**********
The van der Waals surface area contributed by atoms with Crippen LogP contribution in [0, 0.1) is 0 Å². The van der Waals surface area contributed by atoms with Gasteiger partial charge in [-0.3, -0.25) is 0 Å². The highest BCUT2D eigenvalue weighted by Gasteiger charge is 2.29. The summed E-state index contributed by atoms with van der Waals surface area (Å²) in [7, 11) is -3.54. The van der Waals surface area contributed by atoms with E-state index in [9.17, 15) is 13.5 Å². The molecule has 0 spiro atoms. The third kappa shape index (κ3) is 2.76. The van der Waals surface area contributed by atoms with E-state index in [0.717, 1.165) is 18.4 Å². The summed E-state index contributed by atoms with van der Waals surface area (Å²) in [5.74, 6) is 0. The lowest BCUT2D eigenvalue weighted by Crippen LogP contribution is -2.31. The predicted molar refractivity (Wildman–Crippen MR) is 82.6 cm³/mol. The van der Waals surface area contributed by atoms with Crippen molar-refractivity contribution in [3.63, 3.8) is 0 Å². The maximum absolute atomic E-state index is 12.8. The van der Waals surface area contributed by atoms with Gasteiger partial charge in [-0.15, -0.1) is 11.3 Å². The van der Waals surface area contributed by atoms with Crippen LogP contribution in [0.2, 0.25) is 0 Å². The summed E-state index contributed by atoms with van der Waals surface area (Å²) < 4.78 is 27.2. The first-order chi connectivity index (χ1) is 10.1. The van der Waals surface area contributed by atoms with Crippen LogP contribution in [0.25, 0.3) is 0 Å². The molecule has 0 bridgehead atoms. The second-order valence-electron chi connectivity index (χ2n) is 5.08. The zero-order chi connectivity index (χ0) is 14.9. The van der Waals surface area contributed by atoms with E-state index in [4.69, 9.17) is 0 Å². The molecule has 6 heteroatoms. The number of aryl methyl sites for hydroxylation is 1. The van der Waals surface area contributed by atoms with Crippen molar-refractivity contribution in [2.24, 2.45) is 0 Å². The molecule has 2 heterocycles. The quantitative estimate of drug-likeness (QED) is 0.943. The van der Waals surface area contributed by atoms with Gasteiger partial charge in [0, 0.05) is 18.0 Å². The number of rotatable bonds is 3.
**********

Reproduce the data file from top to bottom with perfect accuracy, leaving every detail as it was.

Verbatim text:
The van der Waals surface area contributed by atoms with Crippen LogP contribution in [0, 0.1) is 0 Å². The van der Waals surface area contributed by atoms with Gasteiger partial charge in [-0.3, -0.25) is 0 Å². The highest BCUT2D eigenvalue weighted by Gasteiger charge is 2.29. The summed E-state index contributed by atoms with van der Waals surface area (Å²) in [7, 11) is -3.54. The van der Waals surface area contributed by atoms with E-state index in [9.17, 15) is 13.5 Å². The molecule has 0 spiro atoms. The third kappa shape index (κ3) is 2.76. The van der Waals surface area contributed by atoms with E-state index in [0.717, 1.165) is 18.4 Å². The summed E-state index contributed by atoms with van der Waals surface area (Å²) in [5.74, 6) is 0. The lowest BCUT2D eigenvalue weighted by Crippen LogP contribution is -2.31. The predicted molar refractivity (Wildman–Crippen MR) is 82.6 cm³/mol. The van der Waals surface area contributed by atoms with Crippen molar-refractivity contribution in [3.63, 3.8) is 0 Å². The maximum absolute atomic E-state index is 12.8. The van der Waals surface area contributed by atoms with Gasteiger partial charge in [-0.15, -0.1) is 11.3 Å². The van der Waals surface area contributed by atoms with Crippen LogP contribution in [0.2, 0.25) is 0 Å². The summed E-state index contributed by atoms with van der Waals surface area (Å²) < 4.78 is 27.2. The first-order chi connectivity index (χ1) is 10.1. The van der Waals surface area contributed by atoms with Crippen LogP contribution in [0.25, 0.3) is 0 Å². The molecule has 0 bridgehead atoms. The second-order valence-electron chi connectivity index (χ2n) is 5.08. The zero-order chi connectivity index (χ0) is 14.9. The van der Waals surface area contributed by atoms with E-state index in [4.69, 9.17) is 0 Å². The molecule has 6 heteroatoms. The number of aryl methyl sites for hydroxylation is 1. The van der Waals surface area contributed by atoms with Crippen molar-refractivity contribution in [2.24, 2.45) is 0 Å². The molecule has 2 heterocycles. The quantitative estimate of drug-likeness (QED) is 0.943. The van der Waals surface area contributed by atoms with Gasteiger partial charge in [0, 0.05) is 18.0 Å². The number of rotatable bonds is 3.